IRS awards $7M fraud-prevention contract to Equifax

The no-bid contract, which pays $7.25 million, is listed as a “sole source” acquisition, meaning the IRS has determined Equifax is the only business capable of providing this service—despite its involvement in potentially one of the most damaging data breaches in recent memory.

By now my opinion about single source/direct award/request for quote(s) contracts should be well known to regular readers. This is yet another example of a decisions which may have been the correct one (or maybe not) but just by using a non-transparent procedure it can look terrible.

The contract itself is available here.

More from Politico:

The IRS defended its decision in a statement, saying that Equifax told the agency that none of its data was involved in the breach and that Equifax already provides similar services to the IRS under a previous contract.

”Following an internal review and an on-site visit with Equifax, the IRS believes the service Equifax provided does not pose a risk to IRS data or systems,” the statement reads. “At this time, we have seen no indications of tax fraud related to the Equifax breach, but we will continue to closely monitor the situation.”

Equifax did not respond to requests for comment.






The death knell for PFI contracts in the UK

This week, the shadow chancellor John McDonnell suggested a future Labour Government would bring PFI contracts in house. Details are sketchy (as always...) but the issue has been extensively covered in the media. Even the FT joined in the chorus with some pieces on the shortfalls of the scheme (here, here and here - all gated). At the very least, this conversation will give pause to potential future investors and make the current ones think twice about their portfolio.

It should not come as a surprise for regular readers that I am staunchly pro-competition and see it (with transparency) as the twin engines that should be setting the course for any public procurement legal regime. Having said that, I never warmed to the whole PFI idea and think, in general, they tend to lead to poor results. These has been my view for the past decade or so.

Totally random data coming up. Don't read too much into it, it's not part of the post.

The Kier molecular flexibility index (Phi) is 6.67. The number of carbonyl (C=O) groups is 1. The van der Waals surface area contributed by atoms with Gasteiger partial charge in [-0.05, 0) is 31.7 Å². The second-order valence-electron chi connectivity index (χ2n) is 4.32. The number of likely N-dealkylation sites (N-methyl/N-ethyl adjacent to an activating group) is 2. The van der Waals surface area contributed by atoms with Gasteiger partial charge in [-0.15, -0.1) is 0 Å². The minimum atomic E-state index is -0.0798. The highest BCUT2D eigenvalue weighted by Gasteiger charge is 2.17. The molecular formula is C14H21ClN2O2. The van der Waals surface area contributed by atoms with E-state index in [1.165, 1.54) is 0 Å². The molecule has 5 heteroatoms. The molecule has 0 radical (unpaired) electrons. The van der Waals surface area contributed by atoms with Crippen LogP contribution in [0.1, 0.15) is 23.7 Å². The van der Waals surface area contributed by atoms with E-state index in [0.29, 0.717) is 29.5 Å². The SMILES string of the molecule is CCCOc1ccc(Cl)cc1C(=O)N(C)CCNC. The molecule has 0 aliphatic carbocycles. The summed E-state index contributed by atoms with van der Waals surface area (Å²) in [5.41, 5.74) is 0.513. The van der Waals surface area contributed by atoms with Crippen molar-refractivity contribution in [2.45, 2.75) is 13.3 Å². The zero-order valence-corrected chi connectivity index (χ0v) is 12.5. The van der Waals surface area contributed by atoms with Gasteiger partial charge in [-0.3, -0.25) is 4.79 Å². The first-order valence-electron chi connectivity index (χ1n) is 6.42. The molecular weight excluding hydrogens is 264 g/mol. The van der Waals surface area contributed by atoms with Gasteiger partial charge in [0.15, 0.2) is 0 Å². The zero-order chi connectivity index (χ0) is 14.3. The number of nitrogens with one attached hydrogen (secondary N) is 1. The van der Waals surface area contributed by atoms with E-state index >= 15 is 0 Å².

The reasons for them are two fold. First is asymmetry of information. Once a PFI is in place it is usually followed by the hollowing out of capacity on the public side which soon translates into an absolute inability to monitor the contract properly. Contract monitoring is a perennial problem in procurement, but even more so when it comes down to long standing contracts. In consequence, if and when a contract is re-tendered 10 or even 30 years later the public side will be putting it out without fully knowing what it needs and how it is done. Plus, from a competition perspective the incumbent has an incredible head start over everyone else (same happens with many other contracts though).

Nothing of the above is new, and Jean Tirole built a good part of his career writing about incomplete contracts in the public sector - and there are few contracts less complete than long term public contracts. Aligning interests is hard. Damn hard.

Second, there is also an issue of regulatory/supervision capture. Everyone likes to talk about relationships in public procurement and how we need more of those. I for one, digress and like to see procurement contracts as transactions with a beginning and an end. The cosier the relationship the more likely it is for the supervisor/regulator to not enforce the terms of the contract. No surprise then that we sometimes see former public officials (politicians, aides or civil servants) ending up working for the same firms they were supervising or regulating. It is just human nature.